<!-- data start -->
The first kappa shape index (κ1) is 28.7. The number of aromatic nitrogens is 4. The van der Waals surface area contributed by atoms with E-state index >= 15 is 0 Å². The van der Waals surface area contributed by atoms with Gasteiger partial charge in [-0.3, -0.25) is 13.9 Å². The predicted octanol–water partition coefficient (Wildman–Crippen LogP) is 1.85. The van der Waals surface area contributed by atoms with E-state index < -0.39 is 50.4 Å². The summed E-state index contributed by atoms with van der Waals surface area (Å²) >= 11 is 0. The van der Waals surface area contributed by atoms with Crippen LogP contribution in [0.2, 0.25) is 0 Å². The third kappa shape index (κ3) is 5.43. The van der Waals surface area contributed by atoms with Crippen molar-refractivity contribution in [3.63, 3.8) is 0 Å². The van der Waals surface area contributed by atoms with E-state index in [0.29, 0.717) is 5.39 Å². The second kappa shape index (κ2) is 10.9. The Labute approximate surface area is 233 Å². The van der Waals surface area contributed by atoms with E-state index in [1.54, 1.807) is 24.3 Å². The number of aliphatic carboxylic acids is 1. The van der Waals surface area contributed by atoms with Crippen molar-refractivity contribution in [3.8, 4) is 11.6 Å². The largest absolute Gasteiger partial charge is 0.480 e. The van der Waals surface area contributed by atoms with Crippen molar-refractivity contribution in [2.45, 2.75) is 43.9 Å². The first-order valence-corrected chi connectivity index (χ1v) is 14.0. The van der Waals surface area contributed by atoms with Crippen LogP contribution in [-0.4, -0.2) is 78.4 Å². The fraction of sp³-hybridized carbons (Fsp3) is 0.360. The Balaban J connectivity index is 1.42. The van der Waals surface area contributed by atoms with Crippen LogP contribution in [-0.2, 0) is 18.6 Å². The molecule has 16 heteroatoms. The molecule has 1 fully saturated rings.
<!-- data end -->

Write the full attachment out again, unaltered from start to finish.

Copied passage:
The first kappa shape index (κ1) is 28.7. The number of aromatic nitrogens is 4. The van der Waals surface area contributed by atoms with E-state index >= 15 is 0 Å². The van der Waals surface area contributed by atoms with Gasteiger partial charge in [-0.3, -0.25) is 13.9 Å². The predicted octanol–water partition coefficient (Wildman–Crippen LogP) is 1.85. The van der Waals surface area contributed by atoms with E-state index < -0.39 is 50.4 Å². The summed E-state index contributed by atoms with van der Waals surface area (Å²) >= 11 is 0. The van der Waals surface area contributed by atoms with Crippen LogP contribution in [0.2, 0.25) is 0 Å². The third kappa shape index (κ3) is 5.43. The van der Waals surface area contributed by atoms with Crippen molar-refractivity contribution in [3.63, 3.8) is 0 Å². The van der Waals surface area contributed by atoms with E-state index in [0.29, 0.717) is 5.39 Å². The second kappa shape index (κ2) is 10.9. The Labute approximate surface area is 233 Å². The van der Waals surface area contributed by atoms with E-state index in [1.54, 1.807) is 24.3 Å². The number of aliphatic carboxylic acids is 1. The van der Waals surface area contributed by atoms with Crippen molar-refractivity contribution in [3.8, 4) is 11.6 Å². The largest absolute Gasteiger partial charge is 0.480 e. The van der Waals surface area contributed by atoms with Crippen molar-refractivity contribution in [2.45, 2.75) is 43.9 Å². The first-order valence-corrected chi connectivity index (χ1v) is 14.0. The van der Waals surface area contributed by atoms with Crippen LogP contribution in [-0.4, -0.2) is 78.4 Å². The fraction of sp³-hybridized carbons (Fsp3) is 0.360. The Balaban J connectivity index is 1.42. The van der Waals surface area contributed by atoms with Crippen LogP contribution in [-0.2, 0) is 18.6 Å². The molecule has 16 heteroatoms. The molecule has 1 fully saturated rings.